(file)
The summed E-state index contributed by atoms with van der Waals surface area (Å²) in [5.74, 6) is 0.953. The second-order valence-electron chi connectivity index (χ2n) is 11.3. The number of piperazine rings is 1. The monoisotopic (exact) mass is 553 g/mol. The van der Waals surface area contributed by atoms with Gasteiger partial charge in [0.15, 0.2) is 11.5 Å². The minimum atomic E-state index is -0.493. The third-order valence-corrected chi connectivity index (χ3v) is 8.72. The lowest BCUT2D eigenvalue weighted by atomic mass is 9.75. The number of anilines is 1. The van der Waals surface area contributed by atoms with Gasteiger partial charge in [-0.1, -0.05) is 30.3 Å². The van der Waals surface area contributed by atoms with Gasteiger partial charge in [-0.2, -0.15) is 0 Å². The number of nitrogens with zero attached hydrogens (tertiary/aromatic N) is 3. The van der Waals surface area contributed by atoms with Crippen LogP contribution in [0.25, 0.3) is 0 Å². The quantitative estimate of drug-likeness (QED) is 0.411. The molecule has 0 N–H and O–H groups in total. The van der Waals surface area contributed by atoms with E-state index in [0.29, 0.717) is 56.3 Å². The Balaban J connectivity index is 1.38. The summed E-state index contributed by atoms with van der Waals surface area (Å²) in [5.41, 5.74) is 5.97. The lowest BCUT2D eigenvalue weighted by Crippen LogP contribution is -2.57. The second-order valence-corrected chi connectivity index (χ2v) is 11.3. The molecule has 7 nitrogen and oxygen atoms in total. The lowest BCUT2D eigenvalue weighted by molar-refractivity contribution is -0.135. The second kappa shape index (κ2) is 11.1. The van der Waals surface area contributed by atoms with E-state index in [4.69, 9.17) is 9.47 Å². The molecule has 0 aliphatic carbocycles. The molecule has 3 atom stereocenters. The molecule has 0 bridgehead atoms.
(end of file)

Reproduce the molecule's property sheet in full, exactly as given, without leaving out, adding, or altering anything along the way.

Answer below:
The summed E-state index contributed by atoms with van der Waals surface area (Å²) in [5.74, 6) is 0.953. The second-order valence-electron chi connectivity index (χ2n) is 11.3. The number of piperazine rings is 1. The monoisotopic (exact) mass is 553 g/mol. The van der Waals surface area contributed by atoms with Gasteiger partial charge in [0.15, 0.2) is 11.5 Å². The minimum atomic E-state index is -0.493. The third-order valence-corrected chi connectivity index (χ3v) is 8.72. The lowest BCUT2D eigenvalue weighted by atomic mass is 9.75. The number of anilines is 1. The van der Waals surface area contributed by atoms with Gasteiger partial charge in [-0.1, -0.05) is 30.3 Å². The van der Waals surface area contributed by atoms with Gasteiger partial charge in [-0.2, -0.15) is 0 Å². The number of nitrogens with zero attached hydrogens (tertiary/aromatic N) is 3. The van der Waals surface area contributed by atoms with Crippen LogP contribution in [0.25, 0.3) is 0 Å². The quantitative estimate of drug-likeness (QED) is 0.411. The molecule has 0 N–H and O–H groups in total. The van der Waals surface area contributed by atoms with E-state index in [0.29, 0.717) is 56.3 Å². The Balaban J connectivity index is 1.38. The summed E-state index contributed by atoms with van der Waals surface area (Å²) in [5.41, 5.74) is 5.97. The lowest BCUT2D eigenvalue weighted by Crippen LogP contribution is -2.57. The second-order valence-corrected chi connectivity index (χ2v) is 11.3. The molecule has 7 nitrogen and oxygen atoms in total. The lowest BCUT2D eigenvalue weighted by molar-refractivity contribution is -0.135. The second kappa shape index (κ2) is 11.1. The van der Waals surface area contributed by atoms with E-state index in [4.69, 9.17) is 9.47 Å². The molecule has 0 aliphatic carbocycles. The molecule has 3 atom stereocenters. The molecule has 0 bridgehead atoms.